The U.S. Securities and Exchange Commission has made clear that it intends on filing more enforcement actions in administrative proceedings, which are heard by its own Administrative Law Judges (ALJs). Perhaps not surprisingly, the SEC ALJs have found in favor of the SEC in every decision from September 2013 to September 2014. Now, however, at least two actions have been filed in the Southern District of New York challenging the constitutionality of the SEC administrative hearing process.
The principle argument in both lawsuits is that the SEC’s administrative proceedings violate Article II of the U.S. Constitution, in that Article II executive branch “officers,” such as ALJs, may only be separated by one layer of tenure protection from presidential supervision and removal. SEC ALJs, however, have at least two levels of tenure protection, because ALJs can only be fired for good cause by the SEC, whose members themselves can only be terminated for cause.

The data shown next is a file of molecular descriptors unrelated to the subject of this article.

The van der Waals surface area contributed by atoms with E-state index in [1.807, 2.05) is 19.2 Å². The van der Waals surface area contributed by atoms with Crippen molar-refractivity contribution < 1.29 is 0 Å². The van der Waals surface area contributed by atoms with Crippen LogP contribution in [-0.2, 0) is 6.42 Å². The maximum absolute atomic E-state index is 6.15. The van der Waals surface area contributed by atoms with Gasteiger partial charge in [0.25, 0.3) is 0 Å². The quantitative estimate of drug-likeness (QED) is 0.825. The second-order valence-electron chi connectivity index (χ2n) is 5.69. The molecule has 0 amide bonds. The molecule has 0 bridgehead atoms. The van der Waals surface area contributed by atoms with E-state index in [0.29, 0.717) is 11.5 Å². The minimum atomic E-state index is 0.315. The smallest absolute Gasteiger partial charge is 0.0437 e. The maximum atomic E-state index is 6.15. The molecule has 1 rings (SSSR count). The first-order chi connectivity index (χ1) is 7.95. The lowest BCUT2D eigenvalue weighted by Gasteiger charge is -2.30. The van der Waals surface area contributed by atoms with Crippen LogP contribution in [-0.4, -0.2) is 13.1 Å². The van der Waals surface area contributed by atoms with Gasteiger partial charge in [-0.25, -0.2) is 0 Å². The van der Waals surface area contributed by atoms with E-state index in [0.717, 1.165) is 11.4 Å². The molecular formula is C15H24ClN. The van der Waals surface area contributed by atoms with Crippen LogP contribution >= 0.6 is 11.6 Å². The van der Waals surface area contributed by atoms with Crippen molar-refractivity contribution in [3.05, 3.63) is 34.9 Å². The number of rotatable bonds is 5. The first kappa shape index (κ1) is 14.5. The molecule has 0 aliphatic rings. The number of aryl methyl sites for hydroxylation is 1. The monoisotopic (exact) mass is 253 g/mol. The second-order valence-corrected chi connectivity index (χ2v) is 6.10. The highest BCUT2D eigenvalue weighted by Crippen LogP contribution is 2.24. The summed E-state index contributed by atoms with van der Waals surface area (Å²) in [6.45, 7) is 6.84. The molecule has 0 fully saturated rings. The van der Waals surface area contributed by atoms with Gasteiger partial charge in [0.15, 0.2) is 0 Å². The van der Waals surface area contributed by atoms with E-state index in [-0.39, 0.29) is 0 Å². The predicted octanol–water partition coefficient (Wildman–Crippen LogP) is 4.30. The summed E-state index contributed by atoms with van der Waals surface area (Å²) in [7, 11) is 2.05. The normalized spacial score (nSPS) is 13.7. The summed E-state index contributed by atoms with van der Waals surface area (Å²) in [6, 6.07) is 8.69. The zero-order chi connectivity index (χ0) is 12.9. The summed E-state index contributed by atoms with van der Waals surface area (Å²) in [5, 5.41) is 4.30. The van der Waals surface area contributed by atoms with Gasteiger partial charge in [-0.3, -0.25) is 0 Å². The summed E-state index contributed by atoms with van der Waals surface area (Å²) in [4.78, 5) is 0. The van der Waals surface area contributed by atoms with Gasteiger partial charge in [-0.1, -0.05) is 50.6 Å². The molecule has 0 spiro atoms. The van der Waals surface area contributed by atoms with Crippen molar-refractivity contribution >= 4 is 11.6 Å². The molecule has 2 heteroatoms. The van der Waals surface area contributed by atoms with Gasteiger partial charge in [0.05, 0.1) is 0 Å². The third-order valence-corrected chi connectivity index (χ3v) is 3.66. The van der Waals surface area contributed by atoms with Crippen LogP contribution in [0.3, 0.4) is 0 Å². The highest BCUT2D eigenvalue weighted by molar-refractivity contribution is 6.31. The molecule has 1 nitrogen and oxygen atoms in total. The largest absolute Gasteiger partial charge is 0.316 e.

The plaintiffs appear to have support from at least one judge in New York. Judge Rakoff has also questioned the scope of the SEC’s administrative powers, wondering in a footnote to his opinion ultimately approving of Citigroup’s $285 million settlement with the SEC: “From where does the constitutional warrant for such unchecked and unbalanced administrative power derive?”
For now, we likely will have to wait until next year for an answer. On October 16, 2014, the SEC and the litigant in the first lawsuit agreed that the issues raised are purely legal issues that may be resolved solely on the submission of legal briefs. The Court set oral argument on the matter for March 6, 2015.